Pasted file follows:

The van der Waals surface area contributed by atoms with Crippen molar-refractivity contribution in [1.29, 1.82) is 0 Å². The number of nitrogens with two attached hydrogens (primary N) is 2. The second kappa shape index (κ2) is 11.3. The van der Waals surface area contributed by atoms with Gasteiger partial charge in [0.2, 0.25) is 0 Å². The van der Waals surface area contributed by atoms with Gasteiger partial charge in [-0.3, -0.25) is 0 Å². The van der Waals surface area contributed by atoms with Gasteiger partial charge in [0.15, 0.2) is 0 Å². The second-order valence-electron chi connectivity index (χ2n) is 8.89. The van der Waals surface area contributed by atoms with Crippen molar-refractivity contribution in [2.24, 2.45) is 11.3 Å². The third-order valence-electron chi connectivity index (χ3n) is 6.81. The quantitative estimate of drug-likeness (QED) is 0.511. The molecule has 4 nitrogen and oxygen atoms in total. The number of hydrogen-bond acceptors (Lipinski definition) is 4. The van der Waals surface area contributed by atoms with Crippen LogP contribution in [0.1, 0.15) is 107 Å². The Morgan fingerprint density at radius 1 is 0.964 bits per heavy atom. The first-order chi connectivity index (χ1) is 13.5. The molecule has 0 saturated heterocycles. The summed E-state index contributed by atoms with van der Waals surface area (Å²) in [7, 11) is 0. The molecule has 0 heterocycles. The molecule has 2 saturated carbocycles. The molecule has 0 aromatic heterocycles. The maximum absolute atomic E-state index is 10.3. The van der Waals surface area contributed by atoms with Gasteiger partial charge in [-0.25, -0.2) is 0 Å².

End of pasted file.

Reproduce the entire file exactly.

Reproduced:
The van der Waals surface area contributed by atoms with Crippen molar-refractivity contribution in [1.29, 1.82) is 0 Å². The number of nitrogens with two attached hydrogens (primary N) is 2. The second kappa shape index (κ2) is 11.3. The van der Waals surface area contributed by atoms with Gasteiger partial charge in [0.2, 0.25) is 0 Å². The van der Waals surface area contributed by atoms with Gasteiger partial charge in [-0.3, -0.25) is 0 Å². The van der Waals surface area contributed by atoms with Gasteiger partial charge in [0.15, 0.2) is 0 Å². The second-order valence-electron chi connectivity index (χ2n) is 8.89. The van der Waals surface area contributed by atoms with Crippen molar-refractivity contribution in [2.24, 2.45) is 11.3 Å². The third-order valence-electron chi connectivity index (χ3n) is 6.81. The quantitative estimate of drug-likeness (QED) is 0.511. The molecule has 4 nitrogen and oxygen atoms in total. The number of hydrogen-bond acceptors (Lipinski definition) is 4. The van der Waals surface area contributed by atoms with Crippen LogP contribution in [0.1, 0.15) is 107 Å². The Morgan fingerprint density at radius 1 is 0.964 bits per heavy atom. The first-order chi connectivity index (χ1) is 13.5. The molecule has 0 saturated heterocycles. The summed E-state index contributed by atoms with van der Waals surface area (Å²) in [7, 11) is 0. The molecule has 0 heterocycles. The molecule has 2 saturated carbocycles. The molecule has 0 aromatic heterocycles. The maximum absolute atomic E-state index is 10.3. The van der Waals surface area contributed by atoms with Gasteiger partial charge in [-0.25, -0.2) is 0 Å².